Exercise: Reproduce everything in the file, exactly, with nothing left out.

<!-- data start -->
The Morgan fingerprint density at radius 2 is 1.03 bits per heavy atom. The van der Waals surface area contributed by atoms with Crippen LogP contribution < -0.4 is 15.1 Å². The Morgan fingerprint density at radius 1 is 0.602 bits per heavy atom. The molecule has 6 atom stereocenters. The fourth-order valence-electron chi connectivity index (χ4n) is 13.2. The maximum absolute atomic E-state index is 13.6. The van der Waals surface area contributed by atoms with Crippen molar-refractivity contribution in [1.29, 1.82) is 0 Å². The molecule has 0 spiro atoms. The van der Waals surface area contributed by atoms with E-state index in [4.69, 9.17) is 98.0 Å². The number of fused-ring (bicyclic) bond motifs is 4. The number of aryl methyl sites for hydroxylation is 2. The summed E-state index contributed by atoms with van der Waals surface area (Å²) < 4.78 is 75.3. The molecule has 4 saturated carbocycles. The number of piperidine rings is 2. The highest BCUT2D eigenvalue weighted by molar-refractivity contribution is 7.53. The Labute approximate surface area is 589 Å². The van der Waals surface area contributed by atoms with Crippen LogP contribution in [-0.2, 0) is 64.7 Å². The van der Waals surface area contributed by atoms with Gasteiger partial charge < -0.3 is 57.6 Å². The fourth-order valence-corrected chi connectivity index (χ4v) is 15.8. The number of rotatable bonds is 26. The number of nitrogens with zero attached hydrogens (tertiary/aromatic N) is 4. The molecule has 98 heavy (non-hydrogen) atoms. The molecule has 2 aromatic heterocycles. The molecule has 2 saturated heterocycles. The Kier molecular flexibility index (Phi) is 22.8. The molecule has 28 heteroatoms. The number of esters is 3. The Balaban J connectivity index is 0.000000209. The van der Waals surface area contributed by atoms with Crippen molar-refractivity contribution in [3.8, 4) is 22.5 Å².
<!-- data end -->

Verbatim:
The Morgan fingerprint density at radius 2 is 1.03 bits per heavy atom. The van der Waals surface area contributed by atoms with Crippen LogP contribution < -0.4 is 15.1 Å². The Morgan fingerprint density at radius 1 is 0.602 bits per heavy atom. The molecule has 6 atom stereocenters. The fourth-order valence-electron chi connectivity index (χ4n) is 13.2. The maximum absolute atomic E-state index is 13.6. The van der Waals surface area contributed by atoms with Crippen molar-refractivity contribution in [1.29, 1.82) is 0 Å². The molecule has 0 spiro atoms. The van der Waals surface area contributed by atoms with E-state index in [4.69, 9.17) is 98.0 Å². The number of fused-ring (bicyclic) bond motifs is 4. The number of aryl methyl sites for hydroxylation is 2. The summed E-state index contributed by atoms with van der Waals surface area (Å²) < 4.78 is 75.3. The molecule has 4 saturated carbocycles. The number of piperidine rings is 2. The highest BCUT2D eigenvalue weighted by molar-refractivity contribution is 7.53. The Labute approximate surface area is 589 Å². The van der Waals surface area contributed by atoms with Crippen LogP contribution in [-0.2, 0) is 64.7 Å². The van der Waals surface area contributed by atoms with Gasteiger partial charge < -0.3 is 57.6 Å². The fourth-order valence-corrected chi connectivity index (χ4v) is 15.8. The number of rotatable bonds is 26. The number of nitrogens with zero attached hydrogens (tertiary/aromatic N) is 4. The molecule has 98 heavy (non-hydrogen) atoms. The molecule has 2 aromatic heterocycles. The molecule has 2 saturated heterocycles. The Kier molecular flexibility index (Phi) is 22.8. The molecule has 28 heteroatoms. The number of esters is 3. The Balaban J connectivity index is 0.000000209. The van der Waals surface area contributed by atoms with Crippen molar-refractivity contribution in [3.8, 4) is 22.5 Å².